ERIE, Pa. — Presque Isle State Park, with seven miles of beaches and a rich mix of lagoons, bays, ponds and marshes, is almost perfect, nearby residents say.
The 3,200-acre claw-shaped sand spit, deposited by ancient glaciers, shelters Erie harbor and lures beachgoers with Pennsylvania's only surf swimming. Last year, more than 5.8 million park visitors contributed $150 million to the local economy.
If only Presque Isle had real sand.
Each year, the waves and currents of Lake Erie assault the Presque Isle beaches, washing away 281,000 cubic yards of sand. Each year, the U.S. Army Corps of Engineers dumps tons of replacement material on the beaches.
Local residents call the stuff dumped on the beach "dirty sand."
'Just Like Concrete'
"To call it sand is wrong. They ought to call it gravel. It packs down just like concrete," said state Rep. Karl Boyes (R-Erie), minority vice chairman of the state House Conservation Committee.
"It's not 'dirty sand.' It's just dirt. All of us who lie on the beaches and swim would prefer as fine a sand as possible. Anything is better than what we've got on it," said U.S. Rep. Thomas Ridge (R-Erie).
Bill Andolsek went a step further with his complaints. He spent $500 for 5,000 bumper stickers that read, "No More Dirty Sand at Presque Isle," and handed them out for free.
Use for Potholes
"I live on a dirt road, and we'd use this stuff to fill potholes. You could land an airplane on this stuff," said Jeff Nichols, 21, in his fourth year as a lifeguard at the park.
"It assaults your feet. It's like something you'd use to make a driveway. It has an abrasive quality," said insurance agent Don Wagner, 45.
"My mother used to come to the beach every day, but she won't come anymore because it's disgusting. You get all this prickly stuff on your feet. It used to be sand. Now it's gravel," said Tina Burroughs, 15, sunbathing on a recent 90-degree day.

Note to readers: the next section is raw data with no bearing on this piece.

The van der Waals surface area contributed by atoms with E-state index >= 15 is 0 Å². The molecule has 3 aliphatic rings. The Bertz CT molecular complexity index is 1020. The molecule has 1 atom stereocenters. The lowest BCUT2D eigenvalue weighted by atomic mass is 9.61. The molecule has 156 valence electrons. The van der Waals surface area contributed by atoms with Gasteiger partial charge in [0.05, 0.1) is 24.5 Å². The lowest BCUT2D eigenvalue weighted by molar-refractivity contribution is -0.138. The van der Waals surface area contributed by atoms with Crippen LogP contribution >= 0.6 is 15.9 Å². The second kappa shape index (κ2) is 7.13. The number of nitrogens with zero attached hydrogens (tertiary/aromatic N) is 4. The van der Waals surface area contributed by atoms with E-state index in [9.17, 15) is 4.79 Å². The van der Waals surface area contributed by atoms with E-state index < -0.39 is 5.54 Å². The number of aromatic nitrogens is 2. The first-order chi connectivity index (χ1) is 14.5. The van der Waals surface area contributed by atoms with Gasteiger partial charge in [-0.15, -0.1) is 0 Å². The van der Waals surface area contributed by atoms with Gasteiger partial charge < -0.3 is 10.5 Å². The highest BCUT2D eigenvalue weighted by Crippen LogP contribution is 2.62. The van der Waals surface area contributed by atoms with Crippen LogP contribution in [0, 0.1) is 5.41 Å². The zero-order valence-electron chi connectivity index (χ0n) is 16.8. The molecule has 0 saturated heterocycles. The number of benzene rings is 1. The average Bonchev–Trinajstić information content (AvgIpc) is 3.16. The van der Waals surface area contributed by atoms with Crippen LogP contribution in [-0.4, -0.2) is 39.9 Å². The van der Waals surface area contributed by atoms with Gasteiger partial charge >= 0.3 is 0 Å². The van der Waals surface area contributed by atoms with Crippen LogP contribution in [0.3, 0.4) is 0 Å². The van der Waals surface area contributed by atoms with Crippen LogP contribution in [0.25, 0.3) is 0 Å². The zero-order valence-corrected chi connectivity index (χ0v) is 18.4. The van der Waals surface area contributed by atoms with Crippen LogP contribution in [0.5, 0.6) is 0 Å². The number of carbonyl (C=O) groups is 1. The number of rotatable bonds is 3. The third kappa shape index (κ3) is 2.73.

The sand, which comes from a nearby gravel pit, is used because it is cheap and won't wash away easily, Corps officials said.
Fake Sand a 'Compromise'
"What we've put on is a compromise," said Col. Denton Clark, chief of engineering for the Corps' Buffalo, N.Y., District.
"I can't deny it's coarse, but it's very difficult to get a better grade. The sand we've been putting on has been screened and washed, but one washing doesn't get all the silt and clay out. If you washed it a second or third time, the cost would skyrocket," Clark said.
Since 1955, the Corps has spent $19.4 million for nearly 11 million tons of sand. This year, it spent $1.45 million for 270,000 tons.
The Corps has been trying to stem erosion at Presque Isle for 162 years, not long after Commodore Oliver Hazard Perry built a fleet in Erie harbor that defeated the British in the War of 1812.
The peninsula's neck has been breached four times since 1828, and the Corps has built a number of jetties, groins, sand traps and other erosion-control devices. Without the peninsula, an artificial barrier would be needed to protect the harbor.
Offer of Real Sand
Officials in Port Burwell, Ontario, a resort village located across Lake Erie in Canada, have volunteered one solution: Their harbor is choked with fine washed sand, and they've offered to give 5 million tons of it to Erie if the Corps pays the dredging and shipping costs.
"We just want to get rid of it. Our beaches are actually growing. It was probably your sand to start with," said Elwood Varty, clerk-treasurer of Port Burwell.
Unfortunately, the offer is snarled in red tape. The Corps must adhere to a "buy American" code that says materials earmarked for public use and available at a reasonable cost must be domestic.
"You could use American ships. It would be American contracts. As far as we're concerned, it's American sand," said Varty. "It isn't exactly a national security item, is it?"